Before getting on the train, we went to the other must-do nearby, a so called  "Ethnic Village", which is a nostalgic replica of what a Serbian village would have looked like back in the old days.  It was a cute little arrangement of wooden cottages that are now restaurants, shops, and tourist traps.  We had heard rumors that Johnny Depp had once filmed a movie in the area and that they had made a statue of him.  I asked one of the ladies that worked there, and it seems that the legend is true, but that they moved the statue to an unknown location because of "the construction."  I am not sure what construction she was referring to since 1.  There was whatsoever NO new construction anywhere around where we were and 2.  If anything is going to bring crazy American tourists to the middle of the Serbian countryside, it will certainly be a life-sized replica of Johnny Depp.  Oh, well.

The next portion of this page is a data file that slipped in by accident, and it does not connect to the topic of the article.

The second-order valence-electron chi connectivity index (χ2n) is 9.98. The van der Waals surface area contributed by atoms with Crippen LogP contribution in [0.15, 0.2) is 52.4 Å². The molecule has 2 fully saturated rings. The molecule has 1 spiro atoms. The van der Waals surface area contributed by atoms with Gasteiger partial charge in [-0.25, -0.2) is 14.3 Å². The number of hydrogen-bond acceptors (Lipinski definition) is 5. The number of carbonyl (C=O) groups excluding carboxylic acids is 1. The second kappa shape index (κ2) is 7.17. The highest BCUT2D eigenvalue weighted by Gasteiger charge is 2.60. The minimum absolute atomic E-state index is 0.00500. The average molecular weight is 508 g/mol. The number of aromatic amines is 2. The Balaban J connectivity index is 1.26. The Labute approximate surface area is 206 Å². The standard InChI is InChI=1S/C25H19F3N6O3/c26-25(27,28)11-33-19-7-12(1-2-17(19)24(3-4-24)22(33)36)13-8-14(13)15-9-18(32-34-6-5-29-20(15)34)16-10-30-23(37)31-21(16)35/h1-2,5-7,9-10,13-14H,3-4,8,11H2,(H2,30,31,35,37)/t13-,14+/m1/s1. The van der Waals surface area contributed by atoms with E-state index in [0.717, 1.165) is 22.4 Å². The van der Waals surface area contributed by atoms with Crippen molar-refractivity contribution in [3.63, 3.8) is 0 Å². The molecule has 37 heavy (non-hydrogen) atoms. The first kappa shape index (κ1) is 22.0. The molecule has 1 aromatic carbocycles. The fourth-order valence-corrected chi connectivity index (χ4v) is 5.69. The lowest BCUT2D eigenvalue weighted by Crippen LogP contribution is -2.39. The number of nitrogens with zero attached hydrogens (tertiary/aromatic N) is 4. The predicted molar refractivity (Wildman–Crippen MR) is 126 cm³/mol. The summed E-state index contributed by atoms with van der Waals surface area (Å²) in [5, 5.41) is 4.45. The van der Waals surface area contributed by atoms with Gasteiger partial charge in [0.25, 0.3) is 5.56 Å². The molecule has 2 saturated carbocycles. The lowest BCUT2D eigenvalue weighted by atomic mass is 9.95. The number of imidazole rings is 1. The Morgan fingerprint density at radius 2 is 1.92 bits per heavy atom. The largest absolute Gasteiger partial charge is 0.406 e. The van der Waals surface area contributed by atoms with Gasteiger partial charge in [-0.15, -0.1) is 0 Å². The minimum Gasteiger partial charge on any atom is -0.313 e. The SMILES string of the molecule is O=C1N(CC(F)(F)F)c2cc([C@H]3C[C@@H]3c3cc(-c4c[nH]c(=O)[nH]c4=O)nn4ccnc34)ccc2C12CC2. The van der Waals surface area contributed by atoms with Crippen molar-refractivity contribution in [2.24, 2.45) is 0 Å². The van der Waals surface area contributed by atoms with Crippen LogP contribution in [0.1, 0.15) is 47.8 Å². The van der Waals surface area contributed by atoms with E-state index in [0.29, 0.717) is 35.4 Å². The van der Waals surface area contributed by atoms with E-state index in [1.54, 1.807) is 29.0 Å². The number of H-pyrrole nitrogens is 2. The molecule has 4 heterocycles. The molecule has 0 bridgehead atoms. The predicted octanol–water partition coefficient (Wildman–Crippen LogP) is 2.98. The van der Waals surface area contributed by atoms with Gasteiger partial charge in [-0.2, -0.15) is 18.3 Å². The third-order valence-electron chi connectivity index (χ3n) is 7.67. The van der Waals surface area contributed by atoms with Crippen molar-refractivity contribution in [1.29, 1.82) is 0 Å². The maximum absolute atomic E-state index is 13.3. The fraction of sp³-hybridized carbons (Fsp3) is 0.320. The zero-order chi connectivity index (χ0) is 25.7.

As I was writing this, I did a quick online search and it is certainly true!

Courtesy of USA TODAY.  Full Article here

Me in front of one of the authentic houses

The Ethnic Village, old cars and everything

The train ride itself took about 2 hours, first you get on the train (we had to go standing room only, because they were all booked for seats) to the top of the mountain.  We were lucky to have gorgeous weather, and since it was the 4:20 train, the sun was pretty much gone and the scenery was beautiful.  I really enjoy train travel and I love having the wind in my face and hair while going really fast, so I was really hogging my window and had my head out for the entire ride.  Once we reached the top (in about 45 minutes), they gave us 10 minutes to get off, take pictures, and look around before boarding to go back down.  Then we kept stopping and re-boarding on the way down.  On the second stop, I think EVERY single person got an ice cream from those classic European freezers with the cardboard index.  Later, we stopped at a lookout point and finally at a cafe, where people get coffee, soft drinks or beer.  On the way back, I met a Spanish guy that is married to a Bosnian, who were spending the weekend there with their kids and her family.  He told me that they rented a house right by the tracks for 13 people for two days for only 60 Euro!

The long and winding road

Hanging out.  Literally.